Kuchera Corporation Investigation

In January 2009, federal investigators raided the headquarters of Kuchera Corporation as well as the homes of the company’s two top executives. The investigation concerns the misuse of corporate funds to finance a private ranch owned by the company’s president, Bill Kuchera, and contract fraud. In response to the investigation surrounding the firm, the U.S. Navy placed the company on its Excluded Parties List, barring the firm from receiving any more federal contracts. The suspension was revoked, however, after Kuchera agreed to alter some of its accounting practices.

In 1982, Mr. Kuchera pleaded guilty to a single felony count related to drug trafficking and spent less than a year in prison. After his release Mr. Kuchera approached his uncle, then the owner of Kuchera Industries, based in Racine, Wisconsin, for a job. When Mr. Kuchera’s partner in the drug-running operation, Peter Whorley, was released from prison in 1986, he approached Mr. Kuchera and invested $50,000 in the fledgling company in exchange for a share of the profits. Kuchera’s felony conviction never barred his company from winning contracts to handle sensitive government work.

Since 2001, Rep. Murtha has directed approximately $50 million in earmarks to Kuchera Industries. In turn, since 2002, employees of Kuchera Industries and their families have donated to $90,500 to Rep. Murtha’s campaign committee. Additionally, since 2006, employees as well as their families have donated $7,000 to Rep. Murtha’s PAC. Kuchera Industries shares links with a host of other Rep. Murtha connected organizations, including lobbyists and defense contractors.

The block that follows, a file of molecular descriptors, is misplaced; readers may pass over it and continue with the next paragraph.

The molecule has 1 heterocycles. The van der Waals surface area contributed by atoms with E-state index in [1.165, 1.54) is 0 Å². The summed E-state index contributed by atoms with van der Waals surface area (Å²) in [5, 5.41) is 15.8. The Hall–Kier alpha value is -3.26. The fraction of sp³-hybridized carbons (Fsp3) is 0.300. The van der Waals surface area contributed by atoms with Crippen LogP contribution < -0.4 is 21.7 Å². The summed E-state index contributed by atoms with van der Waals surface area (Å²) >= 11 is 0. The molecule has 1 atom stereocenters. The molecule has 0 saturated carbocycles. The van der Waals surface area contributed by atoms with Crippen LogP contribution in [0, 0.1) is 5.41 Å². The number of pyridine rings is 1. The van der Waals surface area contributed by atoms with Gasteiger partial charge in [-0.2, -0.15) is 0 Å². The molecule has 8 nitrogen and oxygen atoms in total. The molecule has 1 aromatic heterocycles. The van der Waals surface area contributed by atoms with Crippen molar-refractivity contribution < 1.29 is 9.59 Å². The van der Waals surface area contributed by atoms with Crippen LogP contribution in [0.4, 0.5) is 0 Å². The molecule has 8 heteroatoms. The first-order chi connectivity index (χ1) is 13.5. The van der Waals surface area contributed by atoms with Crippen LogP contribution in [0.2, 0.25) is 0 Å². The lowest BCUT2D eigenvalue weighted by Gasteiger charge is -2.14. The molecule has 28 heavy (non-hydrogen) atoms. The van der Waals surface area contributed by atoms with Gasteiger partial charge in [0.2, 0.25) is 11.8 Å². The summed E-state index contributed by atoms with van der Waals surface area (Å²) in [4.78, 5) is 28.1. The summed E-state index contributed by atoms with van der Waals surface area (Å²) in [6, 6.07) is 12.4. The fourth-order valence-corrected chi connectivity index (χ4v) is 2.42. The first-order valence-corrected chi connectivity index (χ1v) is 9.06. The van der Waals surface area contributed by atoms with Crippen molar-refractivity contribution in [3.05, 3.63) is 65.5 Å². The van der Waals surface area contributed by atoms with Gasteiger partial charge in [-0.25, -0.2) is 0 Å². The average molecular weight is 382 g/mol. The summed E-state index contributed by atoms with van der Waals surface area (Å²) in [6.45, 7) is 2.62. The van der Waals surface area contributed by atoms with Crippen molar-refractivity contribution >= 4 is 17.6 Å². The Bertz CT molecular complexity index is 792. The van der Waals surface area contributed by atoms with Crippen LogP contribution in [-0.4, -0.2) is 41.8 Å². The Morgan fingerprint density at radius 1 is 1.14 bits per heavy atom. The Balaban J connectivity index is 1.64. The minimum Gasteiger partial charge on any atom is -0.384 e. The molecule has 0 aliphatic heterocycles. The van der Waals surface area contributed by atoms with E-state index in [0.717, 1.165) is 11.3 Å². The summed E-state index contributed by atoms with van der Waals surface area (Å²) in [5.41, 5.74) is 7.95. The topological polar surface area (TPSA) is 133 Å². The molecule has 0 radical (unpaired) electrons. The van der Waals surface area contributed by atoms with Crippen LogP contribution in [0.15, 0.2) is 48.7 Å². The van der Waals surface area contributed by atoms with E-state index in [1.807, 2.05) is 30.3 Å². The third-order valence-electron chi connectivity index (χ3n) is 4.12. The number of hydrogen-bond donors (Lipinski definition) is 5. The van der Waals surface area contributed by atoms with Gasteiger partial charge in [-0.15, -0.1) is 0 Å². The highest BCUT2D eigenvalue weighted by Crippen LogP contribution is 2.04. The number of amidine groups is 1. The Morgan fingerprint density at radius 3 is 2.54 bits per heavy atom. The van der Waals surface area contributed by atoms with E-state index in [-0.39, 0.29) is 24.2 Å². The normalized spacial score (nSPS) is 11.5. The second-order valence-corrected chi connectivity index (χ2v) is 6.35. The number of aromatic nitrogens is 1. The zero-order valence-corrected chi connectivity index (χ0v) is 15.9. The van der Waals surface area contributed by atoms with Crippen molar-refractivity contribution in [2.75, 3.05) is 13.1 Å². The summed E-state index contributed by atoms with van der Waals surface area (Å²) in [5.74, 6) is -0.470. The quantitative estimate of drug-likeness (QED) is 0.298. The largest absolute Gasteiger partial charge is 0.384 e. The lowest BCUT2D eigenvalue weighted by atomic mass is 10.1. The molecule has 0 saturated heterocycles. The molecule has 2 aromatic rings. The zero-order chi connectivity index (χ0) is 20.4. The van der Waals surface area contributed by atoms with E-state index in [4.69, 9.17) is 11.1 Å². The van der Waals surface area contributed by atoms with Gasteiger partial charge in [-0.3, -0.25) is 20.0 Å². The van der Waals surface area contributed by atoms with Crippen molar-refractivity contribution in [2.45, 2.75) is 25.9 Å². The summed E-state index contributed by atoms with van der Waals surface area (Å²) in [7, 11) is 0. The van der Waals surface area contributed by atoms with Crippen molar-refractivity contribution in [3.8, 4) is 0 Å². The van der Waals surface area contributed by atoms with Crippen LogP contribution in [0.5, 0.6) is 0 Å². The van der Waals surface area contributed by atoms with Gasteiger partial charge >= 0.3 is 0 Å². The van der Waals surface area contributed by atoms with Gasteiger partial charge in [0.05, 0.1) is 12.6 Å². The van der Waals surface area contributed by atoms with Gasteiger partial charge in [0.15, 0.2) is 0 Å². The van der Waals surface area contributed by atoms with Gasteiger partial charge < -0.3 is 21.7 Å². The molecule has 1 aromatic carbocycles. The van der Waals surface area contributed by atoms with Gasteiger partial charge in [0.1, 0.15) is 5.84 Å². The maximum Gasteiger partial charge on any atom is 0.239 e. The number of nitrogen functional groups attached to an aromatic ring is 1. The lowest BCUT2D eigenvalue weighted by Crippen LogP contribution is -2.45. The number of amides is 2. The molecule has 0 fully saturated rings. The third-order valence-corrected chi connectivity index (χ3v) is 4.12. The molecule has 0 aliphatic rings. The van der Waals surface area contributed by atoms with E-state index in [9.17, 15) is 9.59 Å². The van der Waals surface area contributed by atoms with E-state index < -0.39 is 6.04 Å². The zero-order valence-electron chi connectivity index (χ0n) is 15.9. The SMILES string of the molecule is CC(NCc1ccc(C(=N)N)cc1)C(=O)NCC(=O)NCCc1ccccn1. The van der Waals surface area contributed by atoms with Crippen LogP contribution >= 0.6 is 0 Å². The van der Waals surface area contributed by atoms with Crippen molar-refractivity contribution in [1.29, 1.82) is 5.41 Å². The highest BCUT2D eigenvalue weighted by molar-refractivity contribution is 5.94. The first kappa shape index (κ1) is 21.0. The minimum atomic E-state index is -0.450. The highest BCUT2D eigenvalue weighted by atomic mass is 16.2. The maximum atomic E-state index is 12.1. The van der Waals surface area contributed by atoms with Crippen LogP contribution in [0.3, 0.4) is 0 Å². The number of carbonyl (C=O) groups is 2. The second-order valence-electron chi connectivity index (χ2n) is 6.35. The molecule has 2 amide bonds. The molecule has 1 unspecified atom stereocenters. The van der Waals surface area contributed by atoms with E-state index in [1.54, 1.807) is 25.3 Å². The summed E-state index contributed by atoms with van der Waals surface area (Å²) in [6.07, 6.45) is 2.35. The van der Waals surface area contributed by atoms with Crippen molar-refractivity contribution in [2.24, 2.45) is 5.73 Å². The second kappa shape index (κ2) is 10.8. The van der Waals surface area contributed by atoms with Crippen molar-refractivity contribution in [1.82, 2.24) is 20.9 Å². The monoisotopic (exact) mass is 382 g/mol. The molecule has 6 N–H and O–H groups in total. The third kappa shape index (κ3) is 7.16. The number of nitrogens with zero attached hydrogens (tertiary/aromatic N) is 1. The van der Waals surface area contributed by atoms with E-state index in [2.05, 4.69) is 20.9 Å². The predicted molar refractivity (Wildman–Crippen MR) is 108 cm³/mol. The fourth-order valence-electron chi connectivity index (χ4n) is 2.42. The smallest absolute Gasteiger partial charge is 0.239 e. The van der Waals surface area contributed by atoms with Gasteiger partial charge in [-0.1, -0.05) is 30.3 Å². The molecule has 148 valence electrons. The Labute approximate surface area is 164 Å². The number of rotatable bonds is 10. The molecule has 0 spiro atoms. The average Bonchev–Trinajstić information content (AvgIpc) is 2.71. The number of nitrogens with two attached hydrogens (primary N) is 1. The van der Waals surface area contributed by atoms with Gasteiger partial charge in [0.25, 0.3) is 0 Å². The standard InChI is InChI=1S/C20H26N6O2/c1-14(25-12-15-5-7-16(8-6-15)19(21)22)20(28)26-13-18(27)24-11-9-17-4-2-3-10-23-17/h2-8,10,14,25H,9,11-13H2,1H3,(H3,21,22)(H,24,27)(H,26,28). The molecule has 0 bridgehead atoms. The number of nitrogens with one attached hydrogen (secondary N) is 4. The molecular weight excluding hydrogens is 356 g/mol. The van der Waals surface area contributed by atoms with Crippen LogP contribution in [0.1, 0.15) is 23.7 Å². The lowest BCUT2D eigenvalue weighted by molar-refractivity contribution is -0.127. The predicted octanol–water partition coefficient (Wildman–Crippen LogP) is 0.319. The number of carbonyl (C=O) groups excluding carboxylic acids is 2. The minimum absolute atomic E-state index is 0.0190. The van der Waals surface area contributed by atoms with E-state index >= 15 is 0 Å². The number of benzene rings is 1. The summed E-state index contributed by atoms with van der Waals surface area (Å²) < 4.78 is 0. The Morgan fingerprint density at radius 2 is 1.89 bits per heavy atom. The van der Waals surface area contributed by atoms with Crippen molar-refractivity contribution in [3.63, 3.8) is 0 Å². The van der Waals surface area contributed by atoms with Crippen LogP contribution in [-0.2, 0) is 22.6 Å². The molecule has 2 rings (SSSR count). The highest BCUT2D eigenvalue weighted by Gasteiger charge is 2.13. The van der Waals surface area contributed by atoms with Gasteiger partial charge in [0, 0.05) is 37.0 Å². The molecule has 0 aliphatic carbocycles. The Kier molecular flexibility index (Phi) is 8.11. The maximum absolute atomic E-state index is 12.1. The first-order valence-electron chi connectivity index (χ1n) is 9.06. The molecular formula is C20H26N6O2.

KSA Consulting

KSA Consulting is a lobbying firm that has employed Rep. Murtha’s brother, Robert “Kit” Murtha, as well as Carmen Scialabba. Mr. Scialabba joined KSA Consulting after leaving the House Appropriations Committee where he worked as an aide to Rep. Murtha. KSA clients that have received earmarks from Rep. Murtha include Aeptec Microsystems, Coherent Systems International, MountainTop Technologies, and KDH Technologies.

Mr. Murtha was personally invited to join KSA Consulting as a lobbyist in 2002 by Mr. Scialabba, where he established a reputation as an “earmark specialist.” In 2004, Congress passed a $417 billion defense appropriations bill, which included earmarks benefitting at least 10 companies represented by KSA Consulting. Records show that KSA Consulting directly lobbied Rep. Murtha’s office for seven of those companies. Mr. Murtha retired from KSA Consulting in 2006.

Concurrent Technologies Corporation (CTC)

CTC is a large non-profit that in 2007 received $220,423,075 in funding from the federal government. The group’s 990 form also indicates that it paid the PMA Group $461,334 for consulting services. Since 2002, CTC’s employees and employees’ family members have donated more than $126,000 to Rep. Murtha’s political committees and leadership PAC.

Commonwealth Research Institute (CRI) is a subsidiary non-profit of CTC. In 2007, the non-profit received $5,104,829 in funding from the federal government. Since 2003, the group’s totally funding has jumped from $632,884 to just over $5 million.